At the beginning of last March, the US Air Force announced its decision to reduce the KCy program, which aims to replace part of the oldest KC-135 and KC-10 Extender tanker aircraft still in service, to only 75 aircraft . , compared to 160 devices initially planned .
This program, which was to give rise to a competition between the KC-46 Pegasus from Boeing, already chosen by the USAF in 2011 as part of the KCx program, and the LMXT tanker from Lockheed-Martin based on the A330 MRTT from Airbus was then reduced in volume so as to free up credits and resources for the KCz program, to follow, which should enable it to design a new generation tanker aircraft capable of operating in a contested environment .
In any case, concomitantly with the reduction in volume of the KCy program, the US Air Force also announced that it intended not to launch a competition around this program, and to turn directly to Boeing's KC-46 , so as to maintain a homogeneous fleet that is easier to maintain.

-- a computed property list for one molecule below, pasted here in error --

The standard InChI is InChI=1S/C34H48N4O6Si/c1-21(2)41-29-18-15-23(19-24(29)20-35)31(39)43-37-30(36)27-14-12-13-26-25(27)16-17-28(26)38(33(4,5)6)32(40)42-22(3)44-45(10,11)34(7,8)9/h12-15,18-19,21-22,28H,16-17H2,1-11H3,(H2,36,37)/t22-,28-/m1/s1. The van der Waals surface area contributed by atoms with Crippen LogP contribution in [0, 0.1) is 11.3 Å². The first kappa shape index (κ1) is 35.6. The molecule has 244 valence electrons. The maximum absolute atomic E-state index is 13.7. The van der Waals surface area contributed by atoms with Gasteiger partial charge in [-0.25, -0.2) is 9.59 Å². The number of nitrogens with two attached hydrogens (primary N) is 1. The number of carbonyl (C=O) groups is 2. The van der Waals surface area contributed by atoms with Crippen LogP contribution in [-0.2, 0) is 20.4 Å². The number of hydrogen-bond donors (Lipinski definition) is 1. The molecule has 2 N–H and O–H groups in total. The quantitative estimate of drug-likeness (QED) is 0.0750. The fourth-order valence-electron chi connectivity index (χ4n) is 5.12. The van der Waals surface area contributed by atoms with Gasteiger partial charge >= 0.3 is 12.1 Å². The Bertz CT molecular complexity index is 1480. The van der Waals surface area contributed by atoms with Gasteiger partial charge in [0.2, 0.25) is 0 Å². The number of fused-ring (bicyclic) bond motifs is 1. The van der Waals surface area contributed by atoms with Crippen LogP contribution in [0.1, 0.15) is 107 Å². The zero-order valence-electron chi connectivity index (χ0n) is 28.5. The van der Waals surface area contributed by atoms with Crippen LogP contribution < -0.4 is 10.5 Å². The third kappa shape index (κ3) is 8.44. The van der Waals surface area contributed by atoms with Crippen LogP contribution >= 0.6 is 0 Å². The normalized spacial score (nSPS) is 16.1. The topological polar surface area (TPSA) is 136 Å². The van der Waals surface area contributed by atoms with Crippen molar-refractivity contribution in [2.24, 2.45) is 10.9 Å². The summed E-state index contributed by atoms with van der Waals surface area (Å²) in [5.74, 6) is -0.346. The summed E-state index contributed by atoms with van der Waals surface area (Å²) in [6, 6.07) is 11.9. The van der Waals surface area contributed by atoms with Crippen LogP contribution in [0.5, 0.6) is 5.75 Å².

This decision is, obviously, far from satisfying Lockheed-Martin, which apparently has not said its last word on this subject, to get the Pentagon to choose its champion rather than that of Boeing.
Indeed, to the great surprise of many informed observers, through the voice of the director of the LMXT program, Larry Gallogly, Lockheed-Martin announced that it had selected General Electric's CF6 turbojet to power its LMXT, and thus signify US Air Force that the American aeronautical giant did not intend to be satisfied with a decision without competition from the Pentagon in this area, while according to LM, its aircraft offers better performance and reliability than those of its competitor Boeing .
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